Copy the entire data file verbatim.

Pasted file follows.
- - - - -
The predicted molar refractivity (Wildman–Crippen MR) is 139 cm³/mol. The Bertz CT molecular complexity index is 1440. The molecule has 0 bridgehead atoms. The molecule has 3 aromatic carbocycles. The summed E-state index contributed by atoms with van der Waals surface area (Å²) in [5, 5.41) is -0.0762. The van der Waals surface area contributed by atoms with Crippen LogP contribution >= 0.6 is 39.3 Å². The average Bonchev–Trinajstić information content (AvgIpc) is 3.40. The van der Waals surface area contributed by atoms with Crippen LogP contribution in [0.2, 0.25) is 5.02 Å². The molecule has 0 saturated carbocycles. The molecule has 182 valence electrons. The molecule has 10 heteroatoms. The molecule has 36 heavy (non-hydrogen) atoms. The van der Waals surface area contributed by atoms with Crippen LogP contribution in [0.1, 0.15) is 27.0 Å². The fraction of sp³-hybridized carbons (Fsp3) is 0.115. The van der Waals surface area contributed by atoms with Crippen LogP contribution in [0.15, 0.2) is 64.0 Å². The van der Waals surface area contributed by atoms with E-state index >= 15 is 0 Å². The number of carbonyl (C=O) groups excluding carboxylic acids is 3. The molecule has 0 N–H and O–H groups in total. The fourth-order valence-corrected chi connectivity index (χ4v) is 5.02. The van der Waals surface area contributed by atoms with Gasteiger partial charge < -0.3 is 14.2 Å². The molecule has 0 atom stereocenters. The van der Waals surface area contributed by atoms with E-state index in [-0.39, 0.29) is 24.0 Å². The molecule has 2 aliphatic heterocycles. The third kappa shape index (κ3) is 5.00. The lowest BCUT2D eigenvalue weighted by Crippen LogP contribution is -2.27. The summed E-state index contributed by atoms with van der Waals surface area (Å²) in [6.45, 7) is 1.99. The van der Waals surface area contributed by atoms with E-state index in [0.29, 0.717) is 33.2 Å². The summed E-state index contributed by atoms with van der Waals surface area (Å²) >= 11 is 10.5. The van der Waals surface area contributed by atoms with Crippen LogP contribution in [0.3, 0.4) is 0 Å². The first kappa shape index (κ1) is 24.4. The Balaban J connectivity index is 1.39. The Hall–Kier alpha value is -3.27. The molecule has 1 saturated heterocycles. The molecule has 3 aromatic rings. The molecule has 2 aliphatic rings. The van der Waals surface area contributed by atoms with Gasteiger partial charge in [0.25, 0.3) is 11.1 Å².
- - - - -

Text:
The predicted molar refractivity (Wildman–Crippen MR) is 139 cm³/mol. The Bertz CT molecular complexity index is 1440. The molecule has 0 bridgehead atoms. The molecule has 3 aromatic carbocycles. The summed E-state index contributed by atoms with van der Waals surface area (Å²) in [5, 5.41) is -0.0762. The van der Waals surface area contributed by atoms with Crippen LogP contribution >= 0.6 is 39.3 Å². The average Bonchev–Trinajstić information content (AvgIpc) is 3.40. The van der Waals surface area contributed by atoms with Crippen LogP contribution in [0.2, 0.25) is 5.02 Å². The molecule has 0 saturated carbocycles. The molecule has 182 valence electrons. The molecule has 10 heteroatoms. The molecule has 36 heavy (non-hydrogen) atoms. The van der Waals surface area contributed by atoms with Crippen LogP contribution in [0.1, 0.15) is 27.0 Å². The fraction of sp³-hybridized carbons (Fsp3) is 0.115. The van der Waals surface area contributed by atoms with Crippen LogP contribution in [0.15, 0.2) is 64.0 Å². The van der Waals surface area contributed by atoms with E-state index >= 15 is 0 Å². The number of carbonyl (C=O) groups excluding carboxylic acids is 3. The molecule has 0 N–H and O–H groups in total. The fourth-order valence-corrected chi connectivity index (χ4v) is 5.02. The van der Waals surface area contributed by atoms with Gasteiger partial charge < -0.3 is 14.2 Å². The molecule has 0 atom stereocenters. The van der Waals surface area contributed by atoms with E-state index in [-0.39, 0.29) is 24.0 Å². The molecule has 2 aliphatic heterocycles. The third kappa shape index (κ3) is 5.00. The lowest BCUT2D eigenvalue weighted by Crippen LogP contribution is -2.27. The summed E-state index contributed by atoms with van der Waals surface area (Å²) in [6.45, 7) is 1.99. The van der Waals surface area contributed by atoms with E-state index in [0.29, 0.717) is 33.2 Å². The summed E-state index contributed by atoms with van der Waals surface area (Å²) >= 11 is 10.5. The van der Waals surface area contributed by atoms with Crippen LogP contribution in [0.3, 0.4) is 0 Å². The first kappa shape index (κ1) is 24.4. The Balaban J connectivity index is 1.39. The Hall–Kier alpha value is -3.27. The molecule has 1 saturated heterocycles. The molecule has 3 aromatic rings. The molecule has 2 aliphatic rings. The van der Waals surface area contributed by atoms with Gasteiger partial charge in [0.25, 0.3) is 11.1 Å².